Human-Biodiversity Interactions through time in the Indo-Pacific
Palaeoworks people involved in the project
The Research School of Asia and the Pacific (RSAP) at the Australian National University is engaged in ongoing analysis of long-term ecosystem change within key biodiversity hotspots of the Australia, Asia and the Pacific and Indian Ocean. Currently we are developing a number of related projects focussed on our understanding of the nature of biodiversity change over time scales of decades to millennia within key Biodiversity Hotspots in the Indo-Pacific region.
These projects use palaeoecological approaches to reconstruct vegetation change through time and are developing records at decadal resolution in order to address questions relevant to not only the life span of many species represented within these hotspots but also the people who exploit the resources found within these hotspots. The regions under investigation are under pressure from a range of human resource exploitation (Fig. 1) from ancient forest clearance for agriculture to recent deforestation for commercial logging and mining. The collaboration between palaeoecologists and archaeologists within the School has also fostered an interest in the long-term interactions between humans and the diverse ecosystems upon which they derive their livelihoods.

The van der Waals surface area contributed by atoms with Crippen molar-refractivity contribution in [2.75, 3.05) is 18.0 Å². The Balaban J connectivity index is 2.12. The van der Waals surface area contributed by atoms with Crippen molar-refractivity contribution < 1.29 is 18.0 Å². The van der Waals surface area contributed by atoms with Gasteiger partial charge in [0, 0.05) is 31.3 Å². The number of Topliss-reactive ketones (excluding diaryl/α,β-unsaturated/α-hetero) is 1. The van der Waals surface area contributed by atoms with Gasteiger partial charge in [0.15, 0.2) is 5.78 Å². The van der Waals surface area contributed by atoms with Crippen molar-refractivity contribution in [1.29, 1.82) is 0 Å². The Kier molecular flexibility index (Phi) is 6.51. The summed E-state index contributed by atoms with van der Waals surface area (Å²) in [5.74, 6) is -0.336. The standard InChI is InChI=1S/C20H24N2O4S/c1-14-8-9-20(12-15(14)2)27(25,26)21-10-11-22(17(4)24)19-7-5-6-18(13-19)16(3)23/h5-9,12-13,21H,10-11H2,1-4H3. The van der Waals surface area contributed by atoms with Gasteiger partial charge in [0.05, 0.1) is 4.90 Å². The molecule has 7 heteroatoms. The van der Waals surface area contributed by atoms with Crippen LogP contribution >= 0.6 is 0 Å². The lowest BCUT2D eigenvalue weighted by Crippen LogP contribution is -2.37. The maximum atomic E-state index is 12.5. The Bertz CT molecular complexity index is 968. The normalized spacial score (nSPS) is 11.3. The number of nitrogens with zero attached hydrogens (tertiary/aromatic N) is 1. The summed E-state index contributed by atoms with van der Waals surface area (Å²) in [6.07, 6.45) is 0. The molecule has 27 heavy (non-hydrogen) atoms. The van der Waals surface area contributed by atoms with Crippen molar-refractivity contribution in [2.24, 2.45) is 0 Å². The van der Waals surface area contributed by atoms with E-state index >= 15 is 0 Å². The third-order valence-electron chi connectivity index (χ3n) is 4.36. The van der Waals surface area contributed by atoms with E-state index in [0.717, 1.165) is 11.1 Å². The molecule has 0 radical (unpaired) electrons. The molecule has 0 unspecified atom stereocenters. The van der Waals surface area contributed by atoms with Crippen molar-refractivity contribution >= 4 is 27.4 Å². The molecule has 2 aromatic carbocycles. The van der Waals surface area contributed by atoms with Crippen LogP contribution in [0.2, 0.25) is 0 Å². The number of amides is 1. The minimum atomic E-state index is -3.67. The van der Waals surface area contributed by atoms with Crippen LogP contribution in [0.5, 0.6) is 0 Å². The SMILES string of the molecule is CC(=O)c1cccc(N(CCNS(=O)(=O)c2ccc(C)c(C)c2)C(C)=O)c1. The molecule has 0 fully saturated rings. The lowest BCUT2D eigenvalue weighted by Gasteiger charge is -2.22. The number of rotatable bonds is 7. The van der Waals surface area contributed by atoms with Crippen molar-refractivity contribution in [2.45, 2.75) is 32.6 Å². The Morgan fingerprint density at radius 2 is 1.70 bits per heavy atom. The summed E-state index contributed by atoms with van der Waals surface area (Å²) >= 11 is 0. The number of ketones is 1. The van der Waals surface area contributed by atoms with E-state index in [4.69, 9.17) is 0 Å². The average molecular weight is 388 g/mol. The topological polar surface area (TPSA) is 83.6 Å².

Transfer of project outcomes to key organisations involved in on-the-ground management of these biodiversity hotspots (e.g. Wildlife Conservation Society, Galapagos National Parks) provides an avenue to influence conservation strategies with these regions.
Fig. 1. Key Biodiversity hotspots within areas considered by Myers et al. (2000) to be highly vulnerable (red). Active project underway in PalaeoWorks (blue dot).
Myers, N. Mittermeier, R.A., Mittermeier, C.G., da Fonseca, G.A.B., and Kent, J. (2000) Biodiversity hotspots for conservation priorities. Nature 403, 853 – 858.
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